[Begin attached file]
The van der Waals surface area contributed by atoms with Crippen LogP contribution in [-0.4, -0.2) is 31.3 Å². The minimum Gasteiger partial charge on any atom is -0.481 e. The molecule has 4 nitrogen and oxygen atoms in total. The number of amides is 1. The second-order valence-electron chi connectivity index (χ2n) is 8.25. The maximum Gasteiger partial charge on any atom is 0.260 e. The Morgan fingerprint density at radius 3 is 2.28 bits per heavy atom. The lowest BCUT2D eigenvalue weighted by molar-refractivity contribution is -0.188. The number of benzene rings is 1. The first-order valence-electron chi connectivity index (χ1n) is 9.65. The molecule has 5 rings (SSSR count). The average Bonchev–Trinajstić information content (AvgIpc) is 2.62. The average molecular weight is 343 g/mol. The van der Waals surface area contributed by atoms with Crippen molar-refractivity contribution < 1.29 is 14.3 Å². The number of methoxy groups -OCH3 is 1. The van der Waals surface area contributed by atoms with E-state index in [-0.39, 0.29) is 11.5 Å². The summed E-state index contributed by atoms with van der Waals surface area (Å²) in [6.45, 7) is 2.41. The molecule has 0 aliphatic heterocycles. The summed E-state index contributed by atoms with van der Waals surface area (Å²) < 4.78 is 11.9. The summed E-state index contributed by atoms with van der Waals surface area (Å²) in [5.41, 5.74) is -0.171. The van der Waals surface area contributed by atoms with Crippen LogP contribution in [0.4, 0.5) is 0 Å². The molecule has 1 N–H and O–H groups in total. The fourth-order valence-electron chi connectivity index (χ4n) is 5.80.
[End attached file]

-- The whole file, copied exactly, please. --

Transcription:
The van der Waals surface area contributed by atoms with Crippen LogP contribution in [-0.4, -0.2) is 31.3 Å². The minimum Gasteiger partial charge on any atom is -0.481 e. The molecule has 4 nitrogen and oxygen atoms in total. The number of amides is 1. The second-order valence-electron chi connectivity index (χ2n) is 8.25. The maximum Gasteiger partial charge on any atom is 0.260 e. The Morgan fingerprint density at radius 3 is 2.28 bits per heavy atom. The lowest BCUT2D eigenvalue weighted by molar-refractivity contribution is -0.188. The number of benzene rings is 1. The first-order valence-electron chi connectivity index (χ1n) is 9.65. The molecule has 5 rings (SSSR count). The average Bonchev–Trinajstić information content (AvgIpc) is 2.62. The average molecular weight is 343 g/mol. The van der Waals surface area contributed by atoms with Crippen molar-refractivity contribution < 1.29 is 14.3 Å². The number of methoxy groups -OCH3 is 1. The van der Waals surface area contributed by atoms with E-state index in [-0.39, 0.29) is 11.5 Å². The summed E-state index contributed by atoms with van der Waals surface area (Å²) in [6.45, 7) is 2.41. The molecule has 0 aliphatic heterocycles. The summed E-state index contributed by atoms with van der Waals surface area (Å²) < 4.78 is 11.9. The summed E-state index contributed by atoms with van der Waals surface area (Å²) in [5.41, 5.74) is -0.171. The van der Waals surface area contributed by atoms with Crippen LogP contribution in [0.4, 0.5) is 0 Å². The molecule has 1 N–H and O–H groups in total. The fourth-order valence-electron chi connectivity index (χ4n) is 5.80.